"Gran, I am out to win," Michael Phelps once told his grandmother over a game of rummy. "Whether it's you or anybody else."
Phelps picked up his sixth gold medal and his sixth world record in the race. You could tear several pages off a wall calendar from the time Phelps completes a race to when the rest of the field reaches the wall. His latest winning time was more than two seconds ahead of anyone else.
Lochte would have more hardware hanging from his neck if Phelps for some reason had chosen to vacation in Hawaii this August. But Lochte lacks the hypercompetitive drive that propels Phelps through the water with such grace and force.
Phelps has a hunger for success matched only by his fear of failure. It's a throbbing life force found deep in the psyche of only the elite of elite. Tiger Woods has it. So did Michael Jordan.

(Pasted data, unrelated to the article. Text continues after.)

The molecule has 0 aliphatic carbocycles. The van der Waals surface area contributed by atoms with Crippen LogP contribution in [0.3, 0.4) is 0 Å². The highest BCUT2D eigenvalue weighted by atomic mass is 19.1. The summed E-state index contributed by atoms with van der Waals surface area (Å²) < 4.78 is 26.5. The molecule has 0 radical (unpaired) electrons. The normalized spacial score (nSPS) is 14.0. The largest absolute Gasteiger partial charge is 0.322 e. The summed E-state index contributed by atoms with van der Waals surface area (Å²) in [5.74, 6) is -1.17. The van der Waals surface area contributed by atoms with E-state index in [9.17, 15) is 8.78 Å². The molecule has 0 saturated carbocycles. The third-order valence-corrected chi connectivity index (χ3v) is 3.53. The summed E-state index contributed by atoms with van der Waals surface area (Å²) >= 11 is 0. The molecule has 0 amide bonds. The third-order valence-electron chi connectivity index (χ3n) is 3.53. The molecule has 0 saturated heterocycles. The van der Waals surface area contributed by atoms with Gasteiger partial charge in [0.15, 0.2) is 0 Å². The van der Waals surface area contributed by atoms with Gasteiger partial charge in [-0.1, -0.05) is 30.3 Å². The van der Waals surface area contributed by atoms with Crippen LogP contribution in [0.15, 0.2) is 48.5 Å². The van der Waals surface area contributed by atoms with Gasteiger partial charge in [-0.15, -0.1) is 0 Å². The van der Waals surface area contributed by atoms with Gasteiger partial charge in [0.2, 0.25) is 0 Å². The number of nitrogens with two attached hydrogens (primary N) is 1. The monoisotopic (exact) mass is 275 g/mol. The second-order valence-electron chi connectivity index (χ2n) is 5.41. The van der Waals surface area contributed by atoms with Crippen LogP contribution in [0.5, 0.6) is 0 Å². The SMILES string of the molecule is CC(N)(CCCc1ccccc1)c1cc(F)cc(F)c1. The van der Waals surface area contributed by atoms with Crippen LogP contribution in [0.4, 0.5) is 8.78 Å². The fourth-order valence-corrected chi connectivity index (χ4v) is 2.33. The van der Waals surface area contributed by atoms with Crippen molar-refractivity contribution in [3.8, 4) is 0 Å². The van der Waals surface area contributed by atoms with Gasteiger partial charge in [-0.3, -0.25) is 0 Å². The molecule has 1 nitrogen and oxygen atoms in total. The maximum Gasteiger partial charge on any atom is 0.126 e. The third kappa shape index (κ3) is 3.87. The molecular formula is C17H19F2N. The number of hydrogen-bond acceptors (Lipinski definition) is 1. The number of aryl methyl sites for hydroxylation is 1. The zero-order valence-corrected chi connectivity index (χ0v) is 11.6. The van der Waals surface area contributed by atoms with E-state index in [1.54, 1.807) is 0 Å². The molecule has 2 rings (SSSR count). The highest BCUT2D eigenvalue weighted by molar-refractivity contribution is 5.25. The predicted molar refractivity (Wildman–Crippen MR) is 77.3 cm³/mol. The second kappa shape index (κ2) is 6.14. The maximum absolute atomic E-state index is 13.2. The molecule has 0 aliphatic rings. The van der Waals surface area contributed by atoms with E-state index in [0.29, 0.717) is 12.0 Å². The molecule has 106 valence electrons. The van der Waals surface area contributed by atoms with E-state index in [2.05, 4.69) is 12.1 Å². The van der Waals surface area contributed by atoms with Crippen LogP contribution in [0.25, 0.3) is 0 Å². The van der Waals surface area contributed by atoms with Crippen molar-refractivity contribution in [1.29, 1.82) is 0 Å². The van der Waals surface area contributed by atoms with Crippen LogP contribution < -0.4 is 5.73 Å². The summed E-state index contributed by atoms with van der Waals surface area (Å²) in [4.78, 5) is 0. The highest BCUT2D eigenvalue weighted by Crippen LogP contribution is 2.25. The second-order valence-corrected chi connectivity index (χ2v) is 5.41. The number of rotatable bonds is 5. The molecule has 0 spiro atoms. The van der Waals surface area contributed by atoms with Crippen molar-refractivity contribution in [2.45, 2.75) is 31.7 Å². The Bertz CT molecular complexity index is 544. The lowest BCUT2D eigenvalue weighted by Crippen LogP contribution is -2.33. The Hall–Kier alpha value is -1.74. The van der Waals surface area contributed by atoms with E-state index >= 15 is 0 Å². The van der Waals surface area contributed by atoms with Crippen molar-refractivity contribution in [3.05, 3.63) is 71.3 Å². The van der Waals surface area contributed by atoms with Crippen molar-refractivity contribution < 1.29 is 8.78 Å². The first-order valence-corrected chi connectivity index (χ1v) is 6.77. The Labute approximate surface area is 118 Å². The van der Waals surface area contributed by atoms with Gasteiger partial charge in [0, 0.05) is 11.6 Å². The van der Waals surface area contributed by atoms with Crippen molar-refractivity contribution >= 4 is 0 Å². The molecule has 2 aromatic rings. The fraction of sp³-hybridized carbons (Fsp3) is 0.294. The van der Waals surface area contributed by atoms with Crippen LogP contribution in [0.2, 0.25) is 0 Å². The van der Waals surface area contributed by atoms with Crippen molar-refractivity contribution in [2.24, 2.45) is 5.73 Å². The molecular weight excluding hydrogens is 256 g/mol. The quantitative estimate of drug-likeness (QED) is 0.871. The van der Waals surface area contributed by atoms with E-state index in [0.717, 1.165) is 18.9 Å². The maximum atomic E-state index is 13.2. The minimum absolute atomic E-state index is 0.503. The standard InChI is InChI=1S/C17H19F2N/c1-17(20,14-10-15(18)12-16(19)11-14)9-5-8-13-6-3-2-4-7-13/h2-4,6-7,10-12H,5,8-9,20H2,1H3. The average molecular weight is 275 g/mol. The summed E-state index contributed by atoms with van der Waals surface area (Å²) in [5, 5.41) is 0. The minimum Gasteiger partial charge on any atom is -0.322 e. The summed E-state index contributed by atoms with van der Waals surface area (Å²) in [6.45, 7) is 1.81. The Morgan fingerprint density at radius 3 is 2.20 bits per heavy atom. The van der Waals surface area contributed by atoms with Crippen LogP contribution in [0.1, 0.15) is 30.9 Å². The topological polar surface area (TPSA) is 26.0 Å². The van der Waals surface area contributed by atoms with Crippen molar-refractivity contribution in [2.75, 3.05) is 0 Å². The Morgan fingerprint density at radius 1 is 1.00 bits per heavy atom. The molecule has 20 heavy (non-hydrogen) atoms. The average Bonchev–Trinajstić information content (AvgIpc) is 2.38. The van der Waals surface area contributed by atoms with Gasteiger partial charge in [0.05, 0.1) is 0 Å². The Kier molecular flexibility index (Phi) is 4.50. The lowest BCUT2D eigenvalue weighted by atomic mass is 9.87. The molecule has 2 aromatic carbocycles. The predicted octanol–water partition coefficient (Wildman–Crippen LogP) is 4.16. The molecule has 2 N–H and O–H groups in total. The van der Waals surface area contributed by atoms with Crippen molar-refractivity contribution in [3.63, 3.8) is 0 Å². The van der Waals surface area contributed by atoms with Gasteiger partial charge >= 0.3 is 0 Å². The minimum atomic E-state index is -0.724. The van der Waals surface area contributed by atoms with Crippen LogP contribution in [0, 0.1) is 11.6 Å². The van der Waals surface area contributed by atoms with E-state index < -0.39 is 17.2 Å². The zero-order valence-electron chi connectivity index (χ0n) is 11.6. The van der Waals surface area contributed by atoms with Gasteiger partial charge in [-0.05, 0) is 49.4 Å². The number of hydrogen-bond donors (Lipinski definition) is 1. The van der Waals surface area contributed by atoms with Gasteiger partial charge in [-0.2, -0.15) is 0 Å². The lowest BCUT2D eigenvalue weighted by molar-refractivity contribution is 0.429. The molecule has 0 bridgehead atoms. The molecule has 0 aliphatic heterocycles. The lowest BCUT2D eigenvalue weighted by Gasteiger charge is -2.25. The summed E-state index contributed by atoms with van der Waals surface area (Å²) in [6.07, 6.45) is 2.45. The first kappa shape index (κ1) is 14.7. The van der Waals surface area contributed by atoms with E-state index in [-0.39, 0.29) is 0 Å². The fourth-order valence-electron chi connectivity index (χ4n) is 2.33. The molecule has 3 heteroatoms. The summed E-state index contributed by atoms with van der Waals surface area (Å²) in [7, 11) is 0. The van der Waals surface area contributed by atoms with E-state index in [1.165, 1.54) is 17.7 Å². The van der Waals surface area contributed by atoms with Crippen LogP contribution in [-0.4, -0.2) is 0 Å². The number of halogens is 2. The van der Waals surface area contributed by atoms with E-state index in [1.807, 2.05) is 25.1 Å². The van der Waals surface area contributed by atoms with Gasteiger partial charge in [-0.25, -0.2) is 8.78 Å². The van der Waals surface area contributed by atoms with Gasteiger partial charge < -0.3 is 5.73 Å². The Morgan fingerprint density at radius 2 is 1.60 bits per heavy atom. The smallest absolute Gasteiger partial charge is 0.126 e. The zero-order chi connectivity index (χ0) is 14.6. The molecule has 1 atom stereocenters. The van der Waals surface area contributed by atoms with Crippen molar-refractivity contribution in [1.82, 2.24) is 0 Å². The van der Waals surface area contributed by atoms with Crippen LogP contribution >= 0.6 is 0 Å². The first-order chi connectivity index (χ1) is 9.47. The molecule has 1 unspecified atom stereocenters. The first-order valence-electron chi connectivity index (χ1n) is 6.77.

There are many things that distinguish Phelps from everyone else on the pool deck. Feet, joints, torso, shoulders, butt -- take your pick. Not to belittle any of his physical attributes, but the biggest thing separating Phelps from his foes is that while they all want to touch the wall first, Phelps absolutely must.
In the preliminaries of the 200 IM, Lochte actually swam an eyelash faster than Phelps. But in the final, the race that mattered, Lochte was barely in the same pool, finishing a full 2.3 seconds behind Phelps.
"Michael is Michael, and he doesn't like to lose in anything," his eldest sister, Hilary, said.
-- Rick Maese
Silver: Laszlo Cseh, Hungary
Bronze: Ryan Lochte, USA
Time: 1:54.23, WR
Previous world record: 1:54.80 (Phelps)
Key to the victory: A weary Phelps fought through pain the final 100 meters to win easily. Lochte had to swim the 200 backstroke final just 27 minutes before the IM final.
Highlight: Phelps lowered a world record he has held since 2002, when he was 17 years old.
Quote: "I had no time. The [gold] medal was in my warm-up jacket." -- Phelps, who had to swim in the 100-meter butterfly semifinals just seven minutes after the medal ceremony.